- Designer: Wolfgang Kramer
- Game Restoration: Rob Daviau and Justin D. Jacobson
- Publisher: Restoration Games
- Players: 2-6
- Age: 8+
- Time: 30-40 minutes
- Times played: >40 with original, 3 with new Target exclusive version provided by publisher
So, before you gloss over this review and wonder why I’m reviewing a game that originally came out in 2017 – I’m excited to say that there is a new mass-market version of the game available, exclusively at Target. Given the reach of the national retailer, there should be plenty of people who will get their first chance to see this classic of our hobby (originally released as Tempo in 1974, and then later as Top Race).
The form factor is a little smaller – the publisher said they did this to meet the MSRP of $34.95, but the bits are all the same as the hobby version. The board and car miniatures are unchanged in size, and this does mean that the new version will be compatible with the current expansions (Danger Circuit and Wild Ride). The only other change in the new version is the addition of six new power cards that give each driver a special ability for the race. At the current moment, there is not a way for original Downforce owners to get these cards, but Restoration Games assures me they are working on a way to make this happen. I’ll talk more about these cards in a bit.
Rather than re-invent the wheel, let me quote fellow OG writer Brandon Kempf’s recent take on the original Downforce…
What do you get when you combine an auction, racing and gambling? Well sure corruption is a possibility, but we’re asking in the board game sense right now. What you get is DownForce, a newer release, or rather re-release and re-working, done by the folks over at Restoration Games.
DownForce is a re-implementation, if you will, of the classic Top Race from Wolfgang Kramer. Kramer was tweaking his card system for racing games and he added the auction mechanic where the players get to buy and pay for their race cars. DownForce takes it a step further and adds a bit of a betting element to it, a la Camel Cup.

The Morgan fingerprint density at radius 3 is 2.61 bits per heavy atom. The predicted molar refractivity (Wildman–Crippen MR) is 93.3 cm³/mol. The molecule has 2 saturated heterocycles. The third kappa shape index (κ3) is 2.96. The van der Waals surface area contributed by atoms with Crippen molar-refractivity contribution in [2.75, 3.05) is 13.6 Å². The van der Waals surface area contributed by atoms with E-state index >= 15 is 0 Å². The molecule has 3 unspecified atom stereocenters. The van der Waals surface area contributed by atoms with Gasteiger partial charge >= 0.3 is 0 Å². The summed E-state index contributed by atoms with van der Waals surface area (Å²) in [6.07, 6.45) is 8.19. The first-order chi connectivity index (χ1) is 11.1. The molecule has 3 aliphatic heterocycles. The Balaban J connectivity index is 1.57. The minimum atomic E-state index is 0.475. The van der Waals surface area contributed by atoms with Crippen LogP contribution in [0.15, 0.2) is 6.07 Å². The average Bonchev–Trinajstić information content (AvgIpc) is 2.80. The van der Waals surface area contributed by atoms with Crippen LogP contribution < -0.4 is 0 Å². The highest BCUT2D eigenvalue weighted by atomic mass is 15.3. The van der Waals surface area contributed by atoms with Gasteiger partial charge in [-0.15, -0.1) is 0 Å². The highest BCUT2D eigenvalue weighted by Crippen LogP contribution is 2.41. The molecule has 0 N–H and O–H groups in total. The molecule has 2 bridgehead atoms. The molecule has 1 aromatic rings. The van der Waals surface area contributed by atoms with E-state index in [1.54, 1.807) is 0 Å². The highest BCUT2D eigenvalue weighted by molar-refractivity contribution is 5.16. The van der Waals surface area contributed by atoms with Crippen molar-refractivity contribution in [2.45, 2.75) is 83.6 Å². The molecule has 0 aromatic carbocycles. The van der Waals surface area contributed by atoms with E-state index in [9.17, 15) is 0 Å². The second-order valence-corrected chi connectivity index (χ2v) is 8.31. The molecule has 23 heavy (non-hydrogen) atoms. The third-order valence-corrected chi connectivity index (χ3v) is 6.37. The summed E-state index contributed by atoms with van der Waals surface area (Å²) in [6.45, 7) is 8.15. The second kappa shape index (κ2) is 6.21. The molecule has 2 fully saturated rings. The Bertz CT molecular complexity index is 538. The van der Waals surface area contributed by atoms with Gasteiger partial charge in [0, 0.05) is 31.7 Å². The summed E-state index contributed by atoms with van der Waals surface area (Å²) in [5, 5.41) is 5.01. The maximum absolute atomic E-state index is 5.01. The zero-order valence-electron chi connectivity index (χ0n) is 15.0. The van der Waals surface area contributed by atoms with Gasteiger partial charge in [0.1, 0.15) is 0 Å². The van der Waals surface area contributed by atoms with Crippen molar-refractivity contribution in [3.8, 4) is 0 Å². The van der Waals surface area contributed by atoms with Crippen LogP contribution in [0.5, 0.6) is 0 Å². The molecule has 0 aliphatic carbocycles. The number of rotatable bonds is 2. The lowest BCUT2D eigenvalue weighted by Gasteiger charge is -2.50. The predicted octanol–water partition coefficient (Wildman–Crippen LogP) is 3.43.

At the beginning of DownForce there is an auction for the six cars that will be doing the racing. Each of those cards is paired with a special bonus power for that specific driver. Each player is going to bid on the cars that they want by using cards from their hand. Each of the cards in DownForce will have 1-6 cars on them in the various colors, and each car on that card will have a number with it. Players will pick a card with the color of the car being bid on and place it face down, the value of that color is what you bid, the highest bid wins. Each player will also have score pad, on that score pad the player who wins the bid will mark the bid price they paid for the car in the appropriate place and the auction continues on until each of the cars has been bid on. Players may only keep one of the powers they have won and the race is on, plus the 8 movement card, or cards, for the cars in their racing stable.
The cars are randomly set up at the starting line before the auction, and the player with the car in the number 1 spot gets to go first with turns continuing clockwise. Each player on their turn is going to play a card from their hand and then activate each listed on that car from the top down, unless you have the power that allows you to do this in reverse, moving each car the number of spaces listed on the card for that car’s color. Cars may only move forward and may move into diagonally adjacent spaces. The player must move each car the amount of spaces listed on the card, unless there are no legal movements left for the card. After a player is done, the player to their left takes their turn and play continues in this fashion.
During the race though the cars will sooner than later pass one of the three yellow lines on the track, these yellow lines signify the betting phase. When a car passes the yellow line, the active player will finish all the actions on that card and a betting phase will occur. Everyone will take their scoring pad and mark who they think will win the race at this point. This betting phase will occur three times in the game, thus the three yellow lines. At the end of the race, players are going to earn money based on their bets and whether the cars they picked came in, either first, second or third.
The race continues on in this fashion until either all of the cars cross the finish line or everyone has exhausted their hands. You see, when a car crosses the finish line, if that is the only car that player owns, they are out of the game at that point and will no longer play cars, in theory this will cause movements to slow down a bit and some cars may not have the power to make it across the finish line and thus those cars will gain no monetary reward at the end of the race.